Chipped teeth

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Teeth will break if you bite down on something that's harder than them — chipped teeth is by far the most common risk for oral piercings (primarily tongue piercings). It's a simple common sense fact that if you bite down hard on a piece of metal, like a steel bead on the end of a steel barbell, your teeth will break before the metal does.

Chipped teeth, on top of being sensitive, painful, and ugly, put you at a heightened risk of tooth infection, leading to far greater problems, and can be costly to fix properly (several hundred dollars per tooth).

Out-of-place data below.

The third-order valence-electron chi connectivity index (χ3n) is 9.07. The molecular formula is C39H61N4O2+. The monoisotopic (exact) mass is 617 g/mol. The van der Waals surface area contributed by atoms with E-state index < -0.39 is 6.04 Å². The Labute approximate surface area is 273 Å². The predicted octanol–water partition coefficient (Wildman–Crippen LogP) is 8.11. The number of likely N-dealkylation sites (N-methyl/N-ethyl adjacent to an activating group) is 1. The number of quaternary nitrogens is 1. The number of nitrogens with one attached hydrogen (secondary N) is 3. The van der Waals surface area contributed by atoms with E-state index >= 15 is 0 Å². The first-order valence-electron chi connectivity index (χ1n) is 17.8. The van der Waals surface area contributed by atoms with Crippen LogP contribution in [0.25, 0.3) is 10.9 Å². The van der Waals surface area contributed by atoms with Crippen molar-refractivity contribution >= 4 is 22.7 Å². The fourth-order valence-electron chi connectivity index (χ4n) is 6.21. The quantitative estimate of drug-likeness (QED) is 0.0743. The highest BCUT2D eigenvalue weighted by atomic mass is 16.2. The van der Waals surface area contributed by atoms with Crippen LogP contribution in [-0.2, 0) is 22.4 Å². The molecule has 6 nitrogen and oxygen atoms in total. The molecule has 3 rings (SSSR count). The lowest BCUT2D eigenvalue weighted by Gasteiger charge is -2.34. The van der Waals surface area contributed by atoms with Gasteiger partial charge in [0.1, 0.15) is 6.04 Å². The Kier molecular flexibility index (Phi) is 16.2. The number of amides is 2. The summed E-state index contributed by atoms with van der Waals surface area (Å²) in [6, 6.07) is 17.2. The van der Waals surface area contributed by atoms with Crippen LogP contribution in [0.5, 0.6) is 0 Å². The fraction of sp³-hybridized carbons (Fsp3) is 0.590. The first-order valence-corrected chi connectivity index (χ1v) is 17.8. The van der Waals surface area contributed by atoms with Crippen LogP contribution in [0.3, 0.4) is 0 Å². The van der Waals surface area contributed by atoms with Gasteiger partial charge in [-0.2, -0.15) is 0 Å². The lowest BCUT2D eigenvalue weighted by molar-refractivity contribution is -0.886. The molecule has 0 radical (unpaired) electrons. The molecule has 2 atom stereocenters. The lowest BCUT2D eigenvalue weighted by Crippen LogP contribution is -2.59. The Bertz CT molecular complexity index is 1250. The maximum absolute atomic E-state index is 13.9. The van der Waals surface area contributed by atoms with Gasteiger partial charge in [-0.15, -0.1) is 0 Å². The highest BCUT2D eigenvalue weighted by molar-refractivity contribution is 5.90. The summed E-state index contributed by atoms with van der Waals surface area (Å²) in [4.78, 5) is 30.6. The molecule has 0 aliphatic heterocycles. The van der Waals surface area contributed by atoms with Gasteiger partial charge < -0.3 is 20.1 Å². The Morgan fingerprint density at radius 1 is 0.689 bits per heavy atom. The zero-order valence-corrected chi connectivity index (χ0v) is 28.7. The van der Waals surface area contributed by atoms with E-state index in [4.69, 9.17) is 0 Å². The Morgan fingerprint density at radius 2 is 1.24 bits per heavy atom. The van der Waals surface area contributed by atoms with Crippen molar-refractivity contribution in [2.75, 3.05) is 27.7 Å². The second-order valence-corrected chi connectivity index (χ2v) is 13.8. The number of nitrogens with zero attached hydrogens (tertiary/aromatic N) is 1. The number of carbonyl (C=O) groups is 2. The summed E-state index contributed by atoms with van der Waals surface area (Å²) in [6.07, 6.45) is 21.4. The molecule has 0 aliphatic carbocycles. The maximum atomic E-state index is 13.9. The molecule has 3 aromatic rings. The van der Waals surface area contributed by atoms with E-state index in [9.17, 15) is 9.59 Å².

The chance of chipping your teeth can be minimized by wearing properly sized jewelry. In a tongue piercing, the bar should fit snugly with the tongue — if you want to guarantee that you'll chip your teeth, wear a long barbell (like the one you got pierced with). If you can annoy everyone by playing with the barbell over your teeth, it's probably too long.

The 3/4" (or so) barbell that you first get your tongue pierced with is long to accommodate any swelling. You MUST go back three to five weeks after the piercing and get a shorter bar. If you do not, you quite likely will chip your teeth at some point in the future.

Additionally, make sure that the beads are properly affixed to any oral jewelry — if it comes off while you're eating, it can chip your teeth easily as well.

Other than that, you can minimize this risk by choosing softer non-metal beads (or soft gold beads), but these are not really in common circulation.

It should be noted that even minor impact, such as clicking the jewelry on your teeth, can cause tooth fractures.

See Also

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